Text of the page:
The Gordon School Children’s Academy in Strood saw 15 of its 25 teachers leave last year, part of a list I have of over 50 names departing in the past four years.  I have been sent several sets of grievances from different staff which add up to a consistent pattern and may go to explain these startling facts but, without corroborating evidence, it is inappropriate to quote these. The astonishing turnover of headteachers at the school, with seven in seven years, is also indicative of the pressures under which they are placed to deliver results. However, the enclosed letter sent to all teachers earlier this year is indicative of the style. The use of non-disclosure agreements for some Gordon managerial staff who have left the school has not been helpful with regard to this article. The turnover of other staff, especially Teaching Assistants is also very large. The pattern of demanding ever higher standards across the Trust's Medway schools appears common, whatever the cost to teachers and their careers or, in the case of the grammar schools of pupils who may struggle, and through the selection procedures. The high turnover of headteachers is also common in at least three other TSAT schools.  

The headteacher of Gordon, Mrs Murphy, is in her second year at the school, having transferred from the New Horizons Children’s Academy where she was succeeded by her husband. She may not remain there as she is also Principal of the new Maritime Academy, also in Strood, opening next September, although I am not aware of her secondary school background. In the meantime, New Horizons Children's Academy also appears troubled, with 11 of its 24 teachers (two part-time) having left last year. I am concerned about a detailed allegation I have received about SAT performance there, but again have no verification.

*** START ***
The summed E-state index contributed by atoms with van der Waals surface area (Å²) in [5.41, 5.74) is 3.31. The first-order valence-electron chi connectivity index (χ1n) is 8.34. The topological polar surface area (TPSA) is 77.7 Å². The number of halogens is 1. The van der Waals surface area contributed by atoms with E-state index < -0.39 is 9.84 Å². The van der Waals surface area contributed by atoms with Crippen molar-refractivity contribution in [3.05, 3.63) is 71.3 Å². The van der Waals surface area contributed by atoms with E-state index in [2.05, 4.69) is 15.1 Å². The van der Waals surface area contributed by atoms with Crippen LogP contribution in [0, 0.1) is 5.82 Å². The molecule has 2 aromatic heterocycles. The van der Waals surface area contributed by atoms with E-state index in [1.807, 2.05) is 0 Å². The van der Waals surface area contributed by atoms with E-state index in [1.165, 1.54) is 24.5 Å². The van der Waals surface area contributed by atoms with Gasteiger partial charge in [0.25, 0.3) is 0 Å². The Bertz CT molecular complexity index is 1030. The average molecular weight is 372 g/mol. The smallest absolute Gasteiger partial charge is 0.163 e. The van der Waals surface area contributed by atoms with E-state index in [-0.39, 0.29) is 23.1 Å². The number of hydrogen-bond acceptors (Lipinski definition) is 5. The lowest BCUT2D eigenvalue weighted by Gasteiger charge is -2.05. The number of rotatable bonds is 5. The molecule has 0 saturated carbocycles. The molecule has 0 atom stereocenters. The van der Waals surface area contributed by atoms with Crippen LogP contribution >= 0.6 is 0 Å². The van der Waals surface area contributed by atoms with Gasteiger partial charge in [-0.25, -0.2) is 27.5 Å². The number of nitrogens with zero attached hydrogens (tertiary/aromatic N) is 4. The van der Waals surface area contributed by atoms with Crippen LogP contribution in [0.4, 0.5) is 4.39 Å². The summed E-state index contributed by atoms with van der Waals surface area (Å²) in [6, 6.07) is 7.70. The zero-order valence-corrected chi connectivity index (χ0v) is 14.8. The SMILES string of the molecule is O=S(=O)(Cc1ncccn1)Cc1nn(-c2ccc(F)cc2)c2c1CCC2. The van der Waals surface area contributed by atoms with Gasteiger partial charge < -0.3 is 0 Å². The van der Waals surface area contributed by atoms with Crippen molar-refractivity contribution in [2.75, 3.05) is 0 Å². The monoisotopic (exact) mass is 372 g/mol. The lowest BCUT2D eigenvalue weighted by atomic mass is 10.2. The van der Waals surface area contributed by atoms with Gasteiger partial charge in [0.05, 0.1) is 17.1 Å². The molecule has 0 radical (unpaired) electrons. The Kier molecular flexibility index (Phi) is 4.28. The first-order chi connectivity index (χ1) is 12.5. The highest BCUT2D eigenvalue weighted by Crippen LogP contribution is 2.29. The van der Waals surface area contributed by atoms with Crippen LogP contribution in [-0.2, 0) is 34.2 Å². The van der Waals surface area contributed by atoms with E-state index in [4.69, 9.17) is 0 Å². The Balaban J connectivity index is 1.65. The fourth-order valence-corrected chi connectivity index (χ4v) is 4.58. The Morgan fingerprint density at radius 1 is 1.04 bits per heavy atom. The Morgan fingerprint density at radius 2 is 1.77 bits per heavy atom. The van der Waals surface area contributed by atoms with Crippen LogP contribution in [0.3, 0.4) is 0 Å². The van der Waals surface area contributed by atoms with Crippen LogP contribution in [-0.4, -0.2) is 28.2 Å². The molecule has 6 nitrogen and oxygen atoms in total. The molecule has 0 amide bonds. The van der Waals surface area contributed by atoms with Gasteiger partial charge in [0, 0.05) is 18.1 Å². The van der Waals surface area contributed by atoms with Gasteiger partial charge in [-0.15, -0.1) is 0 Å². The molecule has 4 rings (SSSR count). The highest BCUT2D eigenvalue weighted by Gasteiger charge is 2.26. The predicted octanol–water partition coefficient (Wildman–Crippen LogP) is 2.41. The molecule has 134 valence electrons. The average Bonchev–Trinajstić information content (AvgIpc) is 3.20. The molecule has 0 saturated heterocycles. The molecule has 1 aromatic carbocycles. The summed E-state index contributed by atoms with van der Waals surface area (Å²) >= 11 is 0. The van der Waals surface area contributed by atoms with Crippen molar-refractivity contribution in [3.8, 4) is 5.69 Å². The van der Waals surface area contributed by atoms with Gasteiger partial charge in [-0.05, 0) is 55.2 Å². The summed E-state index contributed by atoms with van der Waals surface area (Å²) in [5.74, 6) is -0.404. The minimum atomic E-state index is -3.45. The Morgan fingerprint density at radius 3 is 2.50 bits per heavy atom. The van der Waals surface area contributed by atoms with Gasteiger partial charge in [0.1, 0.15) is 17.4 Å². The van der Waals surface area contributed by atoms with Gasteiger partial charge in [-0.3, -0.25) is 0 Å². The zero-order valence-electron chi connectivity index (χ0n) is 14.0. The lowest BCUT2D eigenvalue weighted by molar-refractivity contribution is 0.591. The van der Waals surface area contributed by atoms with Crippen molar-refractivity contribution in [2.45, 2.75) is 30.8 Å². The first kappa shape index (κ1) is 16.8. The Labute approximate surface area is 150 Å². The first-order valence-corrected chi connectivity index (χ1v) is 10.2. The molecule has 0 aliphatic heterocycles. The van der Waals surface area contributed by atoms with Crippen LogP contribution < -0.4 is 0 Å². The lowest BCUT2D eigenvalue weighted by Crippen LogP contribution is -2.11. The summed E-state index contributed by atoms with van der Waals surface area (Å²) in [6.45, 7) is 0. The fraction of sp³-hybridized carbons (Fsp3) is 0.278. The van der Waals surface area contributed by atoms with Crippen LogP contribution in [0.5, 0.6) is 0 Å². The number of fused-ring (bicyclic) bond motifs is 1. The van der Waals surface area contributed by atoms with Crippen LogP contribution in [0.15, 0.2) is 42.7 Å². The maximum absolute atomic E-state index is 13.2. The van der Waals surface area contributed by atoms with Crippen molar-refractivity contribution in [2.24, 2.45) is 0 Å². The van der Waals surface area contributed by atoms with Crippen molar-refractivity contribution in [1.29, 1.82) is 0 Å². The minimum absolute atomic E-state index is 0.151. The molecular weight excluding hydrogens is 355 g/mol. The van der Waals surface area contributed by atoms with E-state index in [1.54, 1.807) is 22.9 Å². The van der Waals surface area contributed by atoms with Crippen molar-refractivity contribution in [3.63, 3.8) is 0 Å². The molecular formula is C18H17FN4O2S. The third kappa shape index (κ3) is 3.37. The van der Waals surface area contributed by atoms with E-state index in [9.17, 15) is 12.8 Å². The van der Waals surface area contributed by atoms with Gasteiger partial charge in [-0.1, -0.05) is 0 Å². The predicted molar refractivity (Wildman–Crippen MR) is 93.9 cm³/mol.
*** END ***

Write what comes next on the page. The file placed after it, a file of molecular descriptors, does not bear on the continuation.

Unsurprisingly the popularity of both schools is falling, Gordon having over a quarter of its places unfilled on allocation in May this year. New Horizons which opened in 2014 had been heavily oversubscribed for some years but had 16% empty places on allocation for this year.

Concerned staff have now been blocked from talking with me, with the Trust taking disciplinary action against at least one member, despite their having had no contact whatever with me.

So what is going wrong at the Thinking Schools Academy Trust?

Published in News and Comments
Sunday, 02 February 2020 17:41

Medway Schools A Level Performance 2019

 This article looks at A Level outcomes for Medway schools in the summer of 2019, following the release of performance data last week; you will find an equivalent article for Kent schools here.  Medway schools perform slightly lower than the national outcomes in Attainment; summary data for Progress from GCSE to A Level not available.